Ghost Dog is like a contemporary Spaghetti Western/Samurai flick set in the suburbs. It has the slow, mellow, easy pacing interrupted by moments of intense violence, the intriguing but elusive characters who follow their own mysterious moral code even to their death if necessary. It is funny, and even hilarious at times; it is political insofar as it plays with and criticizes racial and ethnic stereotyping; it has one of the best soundtracks of any films (done by the RZA of Wu Tang Clan fame); scenes are joined together by intertitles containing intriguing passages from the Hagakure: the Book of the Samurai, read smoothly by the Ghost Dog himself; it raises existential questions of how to live appropriately in the face of death and the collapse of the forms that give meaning to our lives; and, best of all, it stars Forrest Whittaker in the role he was born to play! That alone makes this a dvd worth owning at almost any price; and at this price I can't see how anyone who loves film does not own a copy.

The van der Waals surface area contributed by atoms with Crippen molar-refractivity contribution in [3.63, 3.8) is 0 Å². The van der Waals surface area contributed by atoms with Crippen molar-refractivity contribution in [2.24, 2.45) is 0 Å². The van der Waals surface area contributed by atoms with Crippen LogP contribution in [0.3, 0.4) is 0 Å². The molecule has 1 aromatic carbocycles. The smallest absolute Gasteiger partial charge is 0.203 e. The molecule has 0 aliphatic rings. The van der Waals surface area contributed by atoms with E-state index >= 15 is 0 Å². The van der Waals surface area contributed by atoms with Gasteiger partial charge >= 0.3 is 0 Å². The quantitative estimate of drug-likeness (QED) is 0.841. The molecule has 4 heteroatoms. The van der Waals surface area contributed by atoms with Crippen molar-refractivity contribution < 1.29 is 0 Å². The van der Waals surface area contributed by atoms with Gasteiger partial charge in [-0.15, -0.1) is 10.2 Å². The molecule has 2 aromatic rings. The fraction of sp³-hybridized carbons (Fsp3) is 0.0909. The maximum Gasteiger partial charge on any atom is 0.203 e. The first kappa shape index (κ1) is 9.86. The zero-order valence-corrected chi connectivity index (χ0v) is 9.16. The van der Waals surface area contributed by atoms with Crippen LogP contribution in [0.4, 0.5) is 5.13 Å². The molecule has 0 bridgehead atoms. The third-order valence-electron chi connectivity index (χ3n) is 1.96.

On a personal note: when I took one of my classes (on American Independent Film) to the Sundance film festival a few years ago, someone asked me whether I hoped to see any stars. I hadn't really thought about it because I'm not that starstruck, I just like movies. But then it came to me: the whole trip would be worth it if I could meet Forrest Whittaker. And I did! He's a very big man, just as impressive in life as he is on film. We were at a party for one of the smaller satellite festivals and I talked to him for a while, and finally said: "hey, I really loved what you did in Ghost Dog." He just nodded a few times, and said, "yeah, that was a cool movie." Enough said.